Because of the widespread interest and enthusiasm now being shown in caudal anesthesia for obstetrics, this case is reported as a warning of its most serious complication, namely high spinal anesthesia, even though a technic was used which was designed expressly to avoid this complication.
A secundigravida aged 23, whose previous medical and obstetric history was noncontributory except for a syphilitic infection acquired five years previously but adequately treated and with negative serologic and spinal fluid findings at present, was admitted in active labor with the cervix three fingerbreadths dilated and the head in midpelvis, the presentation being left anterior oblique. The membranes were intact. Blood pressure was 120/80. The general medical examination revealed no abnormalities. Caudal anesthesia was begun immediately, the technic recommended by Hingson and Edwards1 being used with one modification designed to minimize the danger of depositing the metycaine solution in the subarachnoid space. This procedure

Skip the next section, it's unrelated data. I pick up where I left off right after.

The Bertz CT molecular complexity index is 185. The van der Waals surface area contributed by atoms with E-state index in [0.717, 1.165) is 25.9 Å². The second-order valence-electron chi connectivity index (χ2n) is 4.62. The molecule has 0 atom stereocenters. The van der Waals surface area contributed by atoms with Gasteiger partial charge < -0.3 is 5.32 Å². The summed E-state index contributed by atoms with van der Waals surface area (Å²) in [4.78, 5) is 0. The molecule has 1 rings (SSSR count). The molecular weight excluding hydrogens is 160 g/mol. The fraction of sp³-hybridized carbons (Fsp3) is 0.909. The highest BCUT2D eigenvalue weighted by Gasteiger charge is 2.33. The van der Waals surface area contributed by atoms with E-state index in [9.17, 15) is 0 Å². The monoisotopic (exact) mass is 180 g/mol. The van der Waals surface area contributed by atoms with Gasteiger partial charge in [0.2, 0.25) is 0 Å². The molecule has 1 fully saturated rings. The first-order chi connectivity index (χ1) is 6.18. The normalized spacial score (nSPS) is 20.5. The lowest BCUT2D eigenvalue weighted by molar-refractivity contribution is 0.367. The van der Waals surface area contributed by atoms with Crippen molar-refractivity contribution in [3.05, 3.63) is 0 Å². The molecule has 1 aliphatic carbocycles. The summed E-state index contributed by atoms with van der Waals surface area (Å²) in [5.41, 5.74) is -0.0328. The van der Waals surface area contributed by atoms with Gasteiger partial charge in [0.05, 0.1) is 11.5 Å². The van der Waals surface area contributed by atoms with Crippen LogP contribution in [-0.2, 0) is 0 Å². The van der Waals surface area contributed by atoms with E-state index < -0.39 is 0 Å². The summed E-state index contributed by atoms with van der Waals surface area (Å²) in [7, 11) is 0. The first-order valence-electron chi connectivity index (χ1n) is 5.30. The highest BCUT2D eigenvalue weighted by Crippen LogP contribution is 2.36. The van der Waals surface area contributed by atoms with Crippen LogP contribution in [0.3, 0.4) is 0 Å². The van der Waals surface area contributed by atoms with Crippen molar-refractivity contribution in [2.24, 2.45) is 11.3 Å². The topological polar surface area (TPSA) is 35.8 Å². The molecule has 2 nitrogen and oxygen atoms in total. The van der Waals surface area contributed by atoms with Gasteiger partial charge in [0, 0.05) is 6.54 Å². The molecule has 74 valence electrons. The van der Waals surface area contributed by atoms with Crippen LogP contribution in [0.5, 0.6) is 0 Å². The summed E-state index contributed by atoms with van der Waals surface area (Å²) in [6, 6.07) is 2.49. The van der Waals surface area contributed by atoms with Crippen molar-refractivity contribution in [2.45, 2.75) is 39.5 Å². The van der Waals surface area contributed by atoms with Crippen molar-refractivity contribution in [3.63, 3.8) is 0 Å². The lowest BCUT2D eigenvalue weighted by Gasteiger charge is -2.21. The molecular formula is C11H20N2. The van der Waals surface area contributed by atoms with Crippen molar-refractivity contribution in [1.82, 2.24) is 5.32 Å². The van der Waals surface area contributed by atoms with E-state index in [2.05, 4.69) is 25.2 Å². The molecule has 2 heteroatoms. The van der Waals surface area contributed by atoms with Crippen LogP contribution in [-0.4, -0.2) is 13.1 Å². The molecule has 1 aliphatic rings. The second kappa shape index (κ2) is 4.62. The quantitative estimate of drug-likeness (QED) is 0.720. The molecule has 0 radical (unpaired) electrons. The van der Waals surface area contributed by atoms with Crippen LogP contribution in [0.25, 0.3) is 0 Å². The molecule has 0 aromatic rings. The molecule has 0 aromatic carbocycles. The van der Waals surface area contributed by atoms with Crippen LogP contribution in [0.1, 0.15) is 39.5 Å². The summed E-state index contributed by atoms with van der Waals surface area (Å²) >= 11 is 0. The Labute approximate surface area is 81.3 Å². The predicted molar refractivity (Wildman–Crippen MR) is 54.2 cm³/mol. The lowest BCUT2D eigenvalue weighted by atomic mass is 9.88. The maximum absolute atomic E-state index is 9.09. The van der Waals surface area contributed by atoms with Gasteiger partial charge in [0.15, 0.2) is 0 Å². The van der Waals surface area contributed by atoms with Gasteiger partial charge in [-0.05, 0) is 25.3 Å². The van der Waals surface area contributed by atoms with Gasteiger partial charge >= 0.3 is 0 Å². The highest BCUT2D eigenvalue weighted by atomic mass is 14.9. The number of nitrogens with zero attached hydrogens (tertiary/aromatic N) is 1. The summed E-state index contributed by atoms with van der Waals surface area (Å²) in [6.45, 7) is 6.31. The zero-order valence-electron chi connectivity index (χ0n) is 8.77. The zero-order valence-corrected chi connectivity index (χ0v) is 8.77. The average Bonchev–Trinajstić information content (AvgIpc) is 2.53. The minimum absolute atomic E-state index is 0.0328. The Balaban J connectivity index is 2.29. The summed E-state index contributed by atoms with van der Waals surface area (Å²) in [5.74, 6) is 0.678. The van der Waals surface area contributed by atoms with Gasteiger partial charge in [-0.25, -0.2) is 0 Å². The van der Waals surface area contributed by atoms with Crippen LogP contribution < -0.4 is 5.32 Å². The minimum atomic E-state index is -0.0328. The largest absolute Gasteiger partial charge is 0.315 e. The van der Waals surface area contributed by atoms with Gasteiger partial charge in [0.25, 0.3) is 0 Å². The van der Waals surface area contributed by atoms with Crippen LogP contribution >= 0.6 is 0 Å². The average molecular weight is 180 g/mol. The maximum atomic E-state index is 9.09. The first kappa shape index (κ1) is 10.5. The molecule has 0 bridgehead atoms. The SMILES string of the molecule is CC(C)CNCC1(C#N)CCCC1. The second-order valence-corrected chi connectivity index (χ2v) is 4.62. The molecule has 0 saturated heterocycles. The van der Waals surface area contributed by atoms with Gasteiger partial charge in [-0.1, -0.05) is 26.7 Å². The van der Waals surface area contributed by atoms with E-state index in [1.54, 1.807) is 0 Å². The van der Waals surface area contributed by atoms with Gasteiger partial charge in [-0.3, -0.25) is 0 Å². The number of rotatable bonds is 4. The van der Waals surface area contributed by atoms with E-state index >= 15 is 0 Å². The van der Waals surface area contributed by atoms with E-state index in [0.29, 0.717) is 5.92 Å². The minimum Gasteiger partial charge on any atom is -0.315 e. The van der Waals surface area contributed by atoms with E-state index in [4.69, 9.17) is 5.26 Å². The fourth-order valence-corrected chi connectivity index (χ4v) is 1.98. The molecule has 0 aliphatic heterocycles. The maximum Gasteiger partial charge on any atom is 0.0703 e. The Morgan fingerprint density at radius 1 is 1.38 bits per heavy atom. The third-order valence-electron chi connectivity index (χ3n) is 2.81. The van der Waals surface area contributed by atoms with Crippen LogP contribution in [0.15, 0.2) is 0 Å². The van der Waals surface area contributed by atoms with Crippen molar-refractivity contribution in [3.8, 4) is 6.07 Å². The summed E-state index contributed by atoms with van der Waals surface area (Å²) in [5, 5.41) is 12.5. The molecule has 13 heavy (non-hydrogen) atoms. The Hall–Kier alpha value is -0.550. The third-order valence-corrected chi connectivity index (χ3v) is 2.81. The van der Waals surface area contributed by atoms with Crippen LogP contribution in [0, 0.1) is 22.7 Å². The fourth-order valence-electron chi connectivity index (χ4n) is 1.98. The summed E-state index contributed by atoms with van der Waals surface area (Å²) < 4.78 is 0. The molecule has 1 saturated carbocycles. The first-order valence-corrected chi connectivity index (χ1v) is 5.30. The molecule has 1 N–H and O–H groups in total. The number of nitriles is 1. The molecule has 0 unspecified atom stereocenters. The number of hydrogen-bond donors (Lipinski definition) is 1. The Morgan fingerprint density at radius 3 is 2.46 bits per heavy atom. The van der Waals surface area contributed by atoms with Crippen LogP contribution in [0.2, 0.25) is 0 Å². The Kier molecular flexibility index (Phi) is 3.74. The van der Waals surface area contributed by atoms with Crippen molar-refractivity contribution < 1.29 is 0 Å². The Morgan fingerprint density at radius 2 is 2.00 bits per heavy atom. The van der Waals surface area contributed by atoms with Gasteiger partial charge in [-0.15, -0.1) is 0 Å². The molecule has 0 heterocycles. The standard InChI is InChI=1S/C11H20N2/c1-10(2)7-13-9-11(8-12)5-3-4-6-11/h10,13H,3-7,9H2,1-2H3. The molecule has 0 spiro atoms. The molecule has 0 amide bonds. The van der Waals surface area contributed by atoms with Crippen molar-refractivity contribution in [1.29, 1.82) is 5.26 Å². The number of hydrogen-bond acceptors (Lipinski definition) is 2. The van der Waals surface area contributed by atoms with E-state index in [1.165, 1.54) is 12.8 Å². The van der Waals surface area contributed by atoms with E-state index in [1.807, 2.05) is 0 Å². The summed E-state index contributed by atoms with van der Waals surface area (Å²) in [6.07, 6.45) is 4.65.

Small MJ. A SERIOUS COMPLICATION OF CAUDAL ANESTHESIA. JAMA. 1943;122(10):671–672. doi:10.1001/jama.1943.72840270004009b
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